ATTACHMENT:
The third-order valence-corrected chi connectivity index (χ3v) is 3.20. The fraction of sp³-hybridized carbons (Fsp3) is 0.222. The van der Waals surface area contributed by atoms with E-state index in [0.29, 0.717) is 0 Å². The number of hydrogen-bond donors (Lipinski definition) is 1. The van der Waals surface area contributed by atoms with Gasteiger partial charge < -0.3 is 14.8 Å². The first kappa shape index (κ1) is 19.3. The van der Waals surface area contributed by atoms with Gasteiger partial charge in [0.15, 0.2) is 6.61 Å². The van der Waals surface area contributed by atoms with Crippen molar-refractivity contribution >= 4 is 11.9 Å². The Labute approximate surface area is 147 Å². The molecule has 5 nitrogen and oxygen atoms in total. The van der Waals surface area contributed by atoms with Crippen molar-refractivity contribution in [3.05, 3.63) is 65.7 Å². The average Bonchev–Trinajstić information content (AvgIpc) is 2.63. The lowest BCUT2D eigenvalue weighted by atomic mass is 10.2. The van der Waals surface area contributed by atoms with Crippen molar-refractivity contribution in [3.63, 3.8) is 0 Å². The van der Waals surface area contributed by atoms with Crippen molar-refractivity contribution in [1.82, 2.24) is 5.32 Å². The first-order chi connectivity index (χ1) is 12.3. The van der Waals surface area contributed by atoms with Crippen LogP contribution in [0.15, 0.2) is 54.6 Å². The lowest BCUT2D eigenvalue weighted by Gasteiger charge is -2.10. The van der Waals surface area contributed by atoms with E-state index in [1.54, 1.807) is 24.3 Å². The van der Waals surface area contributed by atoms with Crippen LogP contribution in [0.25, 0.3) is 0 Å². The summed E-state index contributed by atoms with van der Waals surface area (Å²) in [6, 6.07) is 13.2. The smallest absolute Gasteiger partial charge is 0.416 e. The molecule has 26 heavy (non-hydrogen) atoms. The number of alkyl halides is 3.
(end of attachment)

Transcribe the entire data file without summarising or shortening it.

The third-order valence-corrected chi connectivity index (χ3v) is 3.20. The fraction of sp³-hybridized carbons (Fsp3) is 0.222. The van der Waals surface area contributed by atoms with E-state index in [0.29, 0.717) is 0 Å². The number of hydrogen-bond donors (Lipinski definition) is 1. The van der Waals surface area contributed by atoms with Gasteiger partial charge < -0.3 is 14.8 Å². The first kappa shape index (κ1) is 19.3. The van der Waals surface area contributed by atoms with Gasteiger partial charge in [0.15, 0.2) is 6.61 Å². The van der Waals surface area contributed by atoms with Crippen molar-refractivity contribution >= 4 is 11.9 Å². The Labute approximate surface area is 147 Å². The molecule has 5 nitrogen and oxygen atoms in total. The van der Waals surface area contributed by atoms with Crippen molar-refractivity contribution in [3.05, 3.63) is 65.7 Å². The average Bonchev–Trinajstić information content (AvgIpc) is 2.63. The lowest BCUT2D eigenvalue weighted by atomic mass is 10.2. The van der Waals surface area contributed by atoms with Crippen molar-refractivity contribution in [3.63, 3.8) is 0 Å². The van der Waals surface area contributed by atoms with Crippen molar-refractivity contribution in [1.82, 2.24) is 5.32 Å². The first-order chi connectivity index (χ1) is 12.3. The van der Waals surface area contributed by atoms with Crippen LogP contribution in [0.15, 0.2) is 54.6 Å². The lowest BCUT2D eigenvalue weighted by Gasteiger charge is -2.10. The van der Waals surface area contributed by atoms with E-state index in [1.54, 1.807) is 24.3 Å². The van der Waals surface area contributed by atoms with Crippen LogP contribution in [0.25, 0.3) is 0 Å². The summed E-state index contributed by atoms with van der Waals surface area (Å²) in [6, 6.07) is 13.2. The smallest absolute Gasteiger partial charge is 0.416 e. The molecule has 26 heavy (non-hydrogen) atoms. The number of alkyl halides is 3.